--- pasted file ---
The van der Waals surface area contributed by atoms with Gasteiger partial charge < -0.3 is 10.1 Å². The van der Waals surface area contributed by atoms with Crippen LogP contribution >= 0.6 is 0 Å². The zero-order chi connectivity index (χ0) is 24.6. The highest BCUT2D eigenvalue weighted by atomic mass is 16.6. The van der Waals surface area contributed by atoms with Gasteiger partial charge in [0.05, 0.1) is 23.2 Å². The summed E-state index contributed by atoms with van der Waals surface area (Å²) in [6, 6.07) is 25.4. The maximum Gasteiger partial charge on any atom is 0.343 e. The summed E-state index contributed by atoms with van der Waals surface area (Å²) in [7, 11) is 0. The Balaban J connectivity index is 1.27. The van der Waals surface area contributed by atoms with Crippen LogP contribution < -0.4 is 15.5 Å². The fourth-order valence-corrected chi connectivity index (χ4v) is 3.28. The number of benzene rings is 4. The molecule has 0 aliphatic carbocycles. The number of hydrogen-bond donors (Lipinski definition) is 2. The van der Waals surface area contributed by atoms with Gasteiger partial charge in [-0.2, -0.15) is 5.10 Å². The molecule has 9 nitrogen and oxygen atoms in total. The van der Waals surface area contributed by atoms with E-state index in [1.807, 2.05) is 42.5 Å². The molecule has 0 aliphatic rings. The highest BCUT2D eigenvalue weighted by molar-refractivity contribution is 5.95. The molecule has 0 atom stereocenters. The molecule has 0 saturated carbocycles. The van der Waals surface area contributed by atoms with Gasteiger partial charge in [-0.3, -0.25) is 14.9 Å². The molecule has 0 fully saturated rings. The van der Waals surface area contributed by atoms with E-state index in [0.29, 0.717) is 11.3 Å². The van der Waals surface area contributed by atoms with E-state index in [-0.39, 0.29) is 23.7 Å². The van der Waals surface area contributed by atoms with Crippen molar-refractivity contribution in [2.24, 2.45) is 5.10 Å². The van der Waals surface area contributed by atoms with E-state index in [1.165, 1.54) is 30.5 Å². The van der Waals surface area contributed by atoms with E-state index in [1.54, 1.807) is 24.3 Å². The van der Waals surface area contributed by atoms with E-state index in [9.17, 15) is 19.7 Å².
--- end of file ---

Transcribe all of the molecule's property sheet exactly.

The van der Waals surface area contributed by atoms with Gasteiger partial charge < -0.3 is 10.1 Å². The van der Waals surface area contributed by atoms with Crippen LogP contribution >= 0.6 is 0 Å². The zero-order chi connectivity index (χ0) is 24.6. The highest BCUT2D eigenvalue weighted by atomic mass is 16.6. The van der Waals surface area contributed by atoms with Gasteiger partial charge in [0.05, 0.1) is 23.2 Å². The summed E-state index contributed by atoms with van der Waals surface area (Å²) in [6, 6.07) is 25.4. The maximum Gasteiger partial charge on any atom is 0.343 e. The summed E-state index contributed by atoms with van der Waals surface area (Å²) in [7, 11) is 0. The Balaban J connectivity index is 1.27. The van der Waals surface area contributed by atoms with Crippen LogP contribution < -0.4 is 15.5 Å². The fourth-order valence-corrected chi connectivity index (χ4v) is 3.28. The number of benzene rings is 4. The molecule has 0 aliphatic carbocycles. The number of hydrogen-bond donors (Lipinski definition) is 2. The van der Waals surface area contributed by atoms with Gasteiger partial charge in [-0.2, -0.15) is 5.10 Å². The molecule has 9 nitrogen and oxygen atoms in total. The van der Waals surface area contributed by atoms with E-state index in [1.807, 2.05) is 42.5 Å². The molecule has 0 aliphatic rings. The highest BCUT2D eigenvalue weighted by molar-refractivity contribution is 5.95. The molecule has 0 atom stereocenters. The molecule has 0 saturated carbocycles. The van der Waals surface area contributed by atoms with Gasteiger partial charge in [-0.3, -0.25) is 14.9 Å². The molecule has 0 fully saturated rings. The van der Waals surface area contributed by atoms with E-state index in [0.29, 0.717) is 11.3 Å². The van der Waals surface area contributed by atoms with E-state index in [-0.39, 0.29) is 23.7 Å². The van der Waals surface area contributed by atoms with Crippen molar-refractivity contribution in [2.24, 2.45) is 5.10 Å². The van der Waals surface area contributed by atoms with E-state index in [1.165, 1.54) is 30.5 Å². The van der Waals surface area contributed by atoms with E-state index in [1.54, 1.807) is 24.3 Å². The van der Waals surface area contributed by atoms with E-state index in [9.17, 15) is 19.7 Å².